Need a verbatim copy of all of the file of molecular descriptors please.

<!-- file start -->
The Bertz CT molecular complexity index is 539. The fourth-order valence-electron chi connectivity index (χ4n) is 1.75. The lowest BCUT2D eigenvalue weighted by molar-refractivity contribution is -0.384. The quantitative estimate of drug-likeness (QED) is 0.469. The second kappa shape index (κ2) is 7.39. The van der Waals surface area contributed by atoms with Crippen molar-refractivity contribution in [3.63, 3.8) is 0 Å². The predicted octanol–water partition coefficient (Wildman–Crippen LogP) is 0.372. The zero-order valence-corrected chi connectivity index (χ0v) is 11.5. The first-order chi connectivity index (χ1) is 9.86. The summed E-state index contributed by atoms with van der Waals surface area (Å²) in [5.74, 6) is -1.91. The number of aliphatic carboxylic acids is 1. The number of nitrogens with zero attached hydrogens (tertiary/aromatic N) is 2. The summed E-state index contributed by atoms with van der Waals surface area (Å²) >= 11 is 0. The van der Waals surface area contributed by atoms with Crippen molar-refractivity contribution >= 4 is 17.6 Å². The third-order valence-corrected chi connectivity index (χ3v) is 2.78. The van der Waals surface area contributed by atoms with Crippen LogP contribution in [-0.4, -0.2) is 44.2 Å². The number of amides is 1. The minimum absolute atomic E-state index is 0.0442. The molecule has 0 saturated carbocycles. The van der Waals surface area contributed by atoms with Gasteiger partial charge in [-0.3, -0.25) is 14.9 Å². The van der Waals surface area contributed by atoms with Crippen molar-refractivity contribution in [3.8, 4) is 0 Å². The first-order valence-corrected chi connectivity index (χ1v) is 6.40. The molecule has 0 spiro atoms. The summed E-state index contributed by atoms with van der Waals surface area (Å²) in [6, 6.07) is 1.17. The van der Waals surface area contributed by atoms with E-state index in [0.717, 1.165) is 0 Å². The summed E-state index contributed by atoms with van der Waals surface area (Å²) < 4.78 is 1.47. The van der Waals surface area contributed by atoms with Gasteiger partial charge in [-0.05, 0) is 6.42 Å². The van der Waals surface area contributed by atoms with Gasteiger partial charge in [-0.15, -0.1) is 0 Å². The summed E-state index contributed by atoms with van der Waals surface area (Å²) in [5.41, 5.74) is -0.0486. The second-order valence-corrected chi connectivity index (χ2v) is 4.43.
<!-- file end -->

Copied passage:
The Bertz CT molecular complexity index is 539. The fourth-order valence-electron chi connectivity index (χ4n) is 1.75. The lowest BCUT2D eigenvalue weighted by molar-refractivity contribution is -0.384. The quantitative estimate of drug-likeness (QED) is 0.469. The second kappa shape index (κ2) is 7.39. The van der Waals surface area contributed by atoms with Crippen molar-refractivity contribution in [3.63, 3.8) is 0 Å². The predicted octanol–water partition coefficient (Wildman–Crippen LogP) is 0.372. The zero-order valence-corrected chi connectivity index (χ0v) is 11.5. The first-order chi connectivity index (χ1) is 9.86. The summed E-state index contributed by atoms with van der Waals surface area (Å²) in [5.74, 6) is -1.91. The number of aliphatic carboxylic acids is 1. The number of nitrogens with zero attached hydrogens (tertiary/aromatic N) is 2. The summed E-state index contributed by atoms with van der Waals surface area (Å²) >= 11 is 0. The van der Waals surface area contributed by atoms with Crippen molar-refractivity contribution >= 4 is 17.6 Å². The third-order valence-corrected chi connectivity index (χ3v) is 2.78. The van der Waals surface area contributed by atoms with Crippen LogP contribution in [-0.4, -0.2) is 44.2 Å². The number of amides is 1. The minimum absolute atomic E-state index is 0.0442. The molecule has 0 saturated carbocycles. The van der Waals surface area contributed by atoms with Gasteiger partial charge in [-0.3, -0.25) is 14.9 Å². The van der Waals surface area contributed by atoms with Crippen molar-refractivity contribution in [3.8, 4) is 0 Å². The first-order valence-corrected chi connectivity index (χ1v) is 6.40. The molecule has 0 spiro atoms. The summed E-state index contributed by atoms with van der Waals surface area (Å²) in [6, 6.07) is 1.17. The van der Waals surface area contributed by atoms with E-state index in [0.717, 1.165) is 0 Å². The summed E-state index contributed by atoms with van der Waals surface area (Å²) < 4.78 is 1.47. The van der Waals surface area contributed by atoms with Gasteiger partial charge in [-0.05, 0) is 6.42 Å². The van der Waals surface area contributed by atoms with Gasteiger partial charge in [-0.15, -0.1) is 0 Å². The summed E-state index contributed by atoms with van der Waals surface area (Å²) in [5.41, 5.74) is -0.0486. The second-order valence-corrected chi connectivity index (χ2v) is 4.43.